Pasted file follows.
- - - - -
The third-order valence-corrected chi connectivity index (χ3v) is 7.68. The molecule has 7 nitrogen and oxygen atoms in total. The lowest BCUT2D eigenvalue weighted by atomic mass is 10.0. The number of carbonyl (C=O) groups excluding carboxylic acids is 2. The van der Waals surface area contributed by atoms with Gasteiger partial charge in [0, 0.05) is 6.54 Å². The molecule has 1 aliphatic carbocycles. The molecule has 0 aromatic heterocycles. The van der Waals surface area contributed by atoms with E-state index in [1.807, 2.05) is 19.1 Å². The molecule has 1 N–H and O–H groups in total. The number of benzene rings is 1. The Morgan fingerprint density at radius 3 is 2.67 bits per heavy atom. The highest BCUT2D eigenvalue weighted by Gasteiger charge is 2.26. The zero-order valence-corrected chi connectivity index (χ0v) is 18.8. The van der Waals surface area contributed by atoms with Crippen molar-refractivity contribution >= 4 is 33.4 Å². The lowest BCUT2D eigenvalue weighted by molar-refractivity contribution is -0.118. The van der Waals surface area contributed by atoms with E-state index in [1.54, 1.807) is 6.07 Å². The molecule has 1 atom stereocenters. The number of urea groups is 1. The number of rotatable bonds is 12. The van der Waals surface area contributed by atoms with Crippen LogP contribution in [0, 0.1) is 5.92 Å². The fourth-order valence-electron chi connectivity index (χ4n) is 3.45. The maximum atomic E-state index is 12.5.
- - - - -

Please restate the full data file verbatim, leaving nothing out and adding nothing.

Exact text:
The third-order valence-corrected chi connectivity index (χ3v) is 7.68. The molecule has 7 nitrogen and oxygen atoms in total. The lowest BCUT2D eigenvalue weighted by atomic mass is 10.0. The number of carbonyl (C=O) groups excluding carboxylic acids is 2. The van der Waals surface area contributed by atoms with Gasteiger partial charge in [0, 0.05) is 6.54 Å². The molecule has 1 aliphatic carbocycles. The molecule has 0 aromatic heterocycles. The van der Waals surface area contributed by atoms with E-state index in [1.807, 2.05) is 19.1 Å². The molecule has 1 N–H and O–H groups in total. The number of benzene rings is 1. The Morgan fingerprint density at radius 3 is 2.67 bits per heavy atom. The highest BCUT2D eigenvalue weighted by Gasteiger charge is 2.26. The zero-order valence-corrected chi connectivity index (χ0v) is 18.8. The van der Waals surface area contributed by atoms with Crippen molar-refractivity contribution >= 4 is 33.4 Å². The lowest BCUT2D eigenvalue weighted by molar-refractivity contribution is -0.118. The van der Waals surface area contributed by atoms with E-state index in [1.54, 1.807) is 6.07 Å². The molecule has 1 atom stereocenters. The number of urea groups is 1. The number of rotatable bonds is 12. The van der Waals surface area contributed by atoms with Crippen LogP contribution in [0, 0.1) is 5.92 Å². The fourth-order valence-electron chi connectivity index (χ4n) is 3.45. The maximum atomic E-state index is 12.5.